Who Created The Decameron Web?

The Decameron Web began as the WWW "translation" of a Storyspace document which was created by a group of graduate and undergraduate students in Italian Studies at Brown University during the academic year 1994-1995, under the direction of Prof. Massimo Riva. Since 1995, the project has been run by a two-editor team: Prof. Riva and Prof. Michael Papio (Associate Professor of Italian Studies at the University of Massachusetts, Amherst). In 1998, the Advisory and Editorial Boards were established to guide the further growth of the Decameron Web. In the late spring of 1999, the project was awarded a two-year grant by the National Endowment for the Humanities. It was at this time that we gained a new Project Director, Michael Hemment (Harvard and Brown), who managed the daily operations of the Web in close collaboration with Prof. Riva and Prof. Papio. In 2001 Cristiana Fordyce took over this job and directed the growth of the project throughout our second NEH grant, making significant improvements. In 2003-2005 the title passed to Vika Zafrin, Brown M.A. in Italian Studies and Ph.D. in Humanities Computing, who later went on to become an Institutional Repository Librarian at Boston University.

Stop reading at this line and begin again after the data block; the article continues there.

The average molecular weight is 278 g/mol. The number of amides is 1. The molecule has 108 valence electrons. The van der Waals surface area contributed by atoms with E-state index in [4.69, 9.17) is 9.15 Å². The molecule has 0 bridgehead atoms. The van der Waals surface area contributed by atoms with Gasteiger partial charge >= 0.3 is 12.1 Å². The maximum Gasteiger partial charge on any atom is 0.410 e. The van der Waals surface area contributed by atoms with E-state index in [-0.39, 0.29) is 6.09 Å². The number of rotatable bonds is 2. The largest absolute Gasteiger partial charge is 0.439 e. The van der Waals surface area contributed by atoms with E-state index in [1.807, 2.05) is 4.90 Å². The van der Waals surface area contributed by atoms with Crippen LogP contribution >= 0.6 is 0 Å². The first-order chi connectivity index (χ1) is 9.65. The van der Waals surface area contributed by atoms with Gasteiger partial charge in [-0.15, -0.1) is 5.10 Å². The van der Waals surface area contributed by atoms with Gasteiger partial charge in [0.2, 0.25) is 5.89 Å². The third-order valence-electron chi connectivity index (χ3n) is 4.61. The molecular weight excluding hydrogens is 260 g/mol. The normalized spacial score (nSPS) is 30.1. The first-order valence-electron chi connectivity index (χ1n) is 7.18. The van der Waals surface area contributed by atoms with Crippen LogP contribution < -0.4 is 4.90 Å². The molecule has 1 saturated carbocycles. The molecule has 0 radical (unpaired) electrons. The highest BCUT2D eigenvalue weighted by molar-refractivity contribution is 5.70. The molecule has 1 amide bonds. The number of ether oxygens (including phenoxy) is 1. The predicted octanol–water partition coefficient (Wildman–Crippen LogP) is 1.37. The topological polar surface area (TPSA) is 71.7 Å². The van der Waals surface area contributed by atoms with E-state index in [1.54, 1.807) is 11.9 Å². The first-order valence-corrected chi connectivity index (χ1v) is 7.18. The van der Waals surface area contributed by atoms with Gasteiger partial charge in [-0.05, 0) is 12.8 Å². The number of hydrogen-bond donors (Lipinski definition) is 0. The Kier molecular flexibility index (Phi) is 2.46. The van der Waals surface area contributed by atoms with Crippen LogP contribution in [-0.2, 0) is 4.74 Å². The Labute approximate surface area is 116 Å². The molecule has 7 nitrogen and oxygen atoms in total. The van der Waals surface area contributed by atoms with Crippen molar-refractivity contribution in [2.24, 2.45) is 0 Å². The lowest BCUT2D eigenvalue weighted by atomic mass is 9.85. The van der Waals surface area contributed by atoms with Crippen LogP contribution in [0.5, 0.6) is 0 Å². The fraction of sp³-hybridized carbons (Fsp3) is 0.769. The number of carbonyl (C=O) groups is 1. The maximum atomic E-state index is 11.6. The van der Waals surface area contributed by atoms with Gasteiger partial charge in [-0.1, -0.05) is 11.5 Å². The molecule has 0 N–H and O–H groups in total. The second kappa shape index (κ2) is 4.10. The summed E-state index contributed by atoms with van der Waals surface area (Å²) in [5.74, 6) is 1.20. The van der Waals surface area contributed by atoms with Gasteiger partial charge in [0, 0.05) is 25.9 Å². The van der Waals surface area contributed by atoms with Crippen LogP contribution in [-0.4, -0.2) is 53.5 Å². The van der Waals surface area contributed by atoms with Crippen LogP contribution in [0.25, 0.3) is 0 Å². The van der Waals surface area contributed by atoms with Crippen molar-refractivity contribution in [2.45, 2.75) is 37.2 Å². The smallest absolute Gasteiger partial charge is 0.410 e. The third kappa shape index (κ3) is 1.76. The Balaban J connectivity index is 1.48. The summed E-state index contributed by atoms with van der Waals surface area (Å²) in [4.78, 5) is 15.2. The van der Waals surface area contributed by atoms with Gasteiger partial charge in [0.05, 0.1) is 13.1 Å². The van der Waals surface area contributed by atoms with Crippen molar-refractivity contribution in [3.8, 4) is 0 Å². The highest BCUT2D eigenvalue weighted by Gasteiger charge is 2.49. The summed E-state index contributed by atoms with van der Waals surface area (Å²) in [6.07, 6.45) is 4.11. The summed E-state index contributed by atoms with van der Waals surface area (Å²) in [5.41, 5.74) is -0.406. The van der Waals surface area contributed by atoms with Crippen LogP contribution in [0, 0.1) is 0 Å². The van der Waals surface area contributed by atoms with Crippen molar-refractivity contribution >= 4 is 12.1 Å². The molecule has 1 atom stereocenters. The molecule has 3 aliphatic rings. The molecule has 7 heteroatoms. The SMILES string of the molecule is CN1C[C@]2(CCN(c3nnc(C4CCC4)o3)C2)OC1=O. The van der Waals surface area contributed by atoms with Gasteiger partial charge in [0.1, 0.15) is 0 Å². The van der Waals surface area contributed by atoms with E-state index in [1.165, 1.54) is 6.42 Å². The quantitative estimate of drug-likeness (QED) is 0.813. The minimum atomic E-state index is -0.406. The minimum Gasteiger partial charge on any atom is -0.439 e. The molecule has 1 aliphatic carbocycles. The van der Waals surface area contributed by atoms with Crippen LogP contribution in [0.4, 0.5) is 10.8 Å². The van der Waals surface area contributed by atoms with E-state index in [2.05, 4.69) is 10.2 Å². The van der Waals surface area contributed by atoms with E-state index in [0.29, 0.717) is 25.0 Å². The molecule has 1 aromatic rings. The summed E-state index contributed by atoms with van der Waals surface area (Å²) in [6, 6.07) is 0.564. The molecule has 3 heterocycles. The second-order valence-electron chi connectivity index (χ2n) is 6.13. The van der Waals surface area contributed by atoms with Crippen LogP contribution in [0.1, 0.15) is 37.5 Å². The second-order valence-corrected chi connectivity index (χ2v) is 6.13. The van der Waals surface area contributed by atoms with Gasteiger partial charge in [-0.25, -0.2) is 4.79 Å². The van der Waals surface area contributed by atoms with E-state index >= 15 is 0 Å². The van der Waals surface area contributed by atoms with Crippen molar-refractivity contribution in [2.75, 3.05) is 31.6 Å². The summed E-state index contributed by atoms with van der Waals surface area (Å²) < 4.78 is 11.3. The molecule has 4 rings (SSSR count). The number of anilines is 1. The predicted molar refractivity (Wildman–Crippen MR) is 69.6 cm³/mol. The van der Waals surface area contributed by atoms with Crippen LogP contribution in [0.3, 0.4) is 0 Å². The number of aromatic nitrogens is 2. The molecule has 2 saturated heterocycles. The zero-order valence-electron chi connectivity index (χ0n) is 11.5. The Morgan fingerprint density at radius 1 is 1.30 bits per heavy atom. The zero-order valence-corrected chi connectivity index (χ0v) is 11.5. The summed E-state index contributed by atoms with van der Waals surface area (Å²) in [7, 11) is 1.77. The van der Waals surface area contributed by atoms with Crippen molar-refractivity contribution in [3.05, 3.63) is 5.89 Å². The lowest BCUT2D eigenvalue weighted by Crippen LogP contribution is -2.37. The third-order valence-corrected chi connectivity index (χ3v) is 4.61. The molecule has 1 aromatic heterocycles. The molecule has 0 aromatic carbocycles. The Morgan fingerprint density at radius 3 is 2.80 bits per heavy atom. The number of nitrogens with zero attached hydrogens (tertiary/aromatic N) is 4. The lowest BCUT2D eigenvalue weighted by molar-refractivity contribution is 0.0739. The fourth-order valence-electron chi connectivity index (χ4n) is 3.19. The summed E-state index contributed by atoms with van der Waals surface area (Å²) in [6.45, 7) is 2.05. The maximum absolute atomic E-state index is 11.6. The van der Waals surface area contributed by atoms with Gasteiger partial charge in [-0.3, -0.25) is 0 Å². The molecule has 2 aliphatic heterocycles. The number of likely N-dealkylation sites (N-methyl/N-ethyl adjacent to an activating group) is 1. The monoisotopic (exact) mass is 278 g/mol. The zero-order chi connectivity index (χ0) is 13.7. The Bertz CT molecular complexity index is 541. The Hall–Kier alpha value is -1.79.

Since the project's inception, it has made substantial progress. There are now well over 300 documents and dozens of images, all designed to provide our visitors with an easily navigable site and abundant information related to the study of Boccaccio's masterpiece. Though the project was originally produced as a multimedia resource for students here at Brown, it soon became apparent that teachers and students around the world were benefiting from its materials. In response to this demand, we began a series of improvements and additions which, we hope, will make it even more useful to a wide range of users. This expansion is of course an endless endeavor and we depend upon the feedback of our visitors to guide us in the project's growth.

You Can Add to The Decameron Web

This collection of materials will continue to grow in years to come, as students and scholars at Brown University and other institutions contribute syllabi, successful teaching strategies, new essays, interpretations, images, and so forth. A list of past and current contributors is already available. As contributions are received, the author's name and a list of works cited are added to the project simultaneously. We invite our readers to improve the quality of our site by sending us feedback and information.

Please send your suggestions, corrections, ideas for links, or new materials to Massimo Riva or Michael Papio.

The Project